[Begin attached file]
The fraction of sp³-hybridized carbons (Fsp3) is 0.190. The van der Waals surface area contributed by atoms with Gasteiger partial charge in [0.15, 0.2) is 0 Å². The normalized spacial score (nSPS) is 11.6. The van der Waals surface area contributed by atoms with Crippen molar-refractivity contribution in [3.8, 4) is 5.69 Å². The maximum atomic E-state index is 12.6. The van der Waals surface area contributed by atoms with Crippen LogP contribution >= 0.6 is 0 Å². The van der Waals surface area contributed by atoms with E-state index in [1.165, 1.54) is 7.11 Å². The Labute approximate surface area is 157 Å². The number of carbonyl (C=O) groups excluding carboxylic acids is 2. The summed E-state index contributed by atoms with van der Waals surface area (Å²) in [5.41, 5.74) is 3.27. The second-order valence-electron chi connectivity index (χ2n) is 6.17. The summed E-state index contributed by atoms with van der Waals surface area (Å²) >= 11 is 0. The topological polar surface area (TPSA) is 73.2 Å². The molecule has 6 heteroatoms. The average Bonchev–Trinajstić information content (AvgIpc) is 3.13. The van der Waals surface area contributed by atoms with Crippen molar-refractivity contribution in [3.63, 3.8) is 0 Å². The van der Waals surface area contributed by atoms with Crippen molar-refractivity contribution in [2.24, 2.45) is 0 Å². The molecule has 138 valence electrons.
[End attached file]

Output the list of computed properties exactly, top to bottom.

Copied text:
The fraction of sp³-hybridized carbons (Fsp3) is 0.190. The van der Waals surface area contributed by atoms with Gasteiger partial charge in [0.15, 0.2) is 0 Å². The normalized spacial score (nSPS) is 11.6. The van der Waals surface area contributed by atoms with Crippen molar-refractivity contribution in [3.8, 4) is 5.69 Å². The maximum atomic E-state index is 12.6. The van der Waals surface area contributed by atoms with Crippen LogP contribution >= 0.6 is 0 Å². The van der Waals surface area contributed by atoms with E-state index in [1.165, 1.54) is 7.11 Å². The Labute approximate surface area is 157 Å². The number of carbonyl (C=O) groups excluding carboxylic acids is 2. The summed E-state index contributed by atoms with van der Waals surface area (Å²) in [5.41, 5.74) is 3.27. The second-order valence-electron chi connectivity index (χ2n) is 6.17. The summed E-state index contributed by atoms with van der Waals surface area (Å²) >= 11 is 0. The topological polar surface area (TPSA) is 73.2 Å². The molecule has 6 heteroatoms. The average Bonchev–Trinajstić information content (AvgIpc) is 3.13. The van der Waals surface area contributed by atoms with Crippen molar-refractivity contribution in [3.63, 3.8) is 0 Å². The van der Waals surface area contributed by atoms with Crippen molar-refractivity contribution in [2.24, 2.45) is 0 Å². The molecule has 138 valence electrons.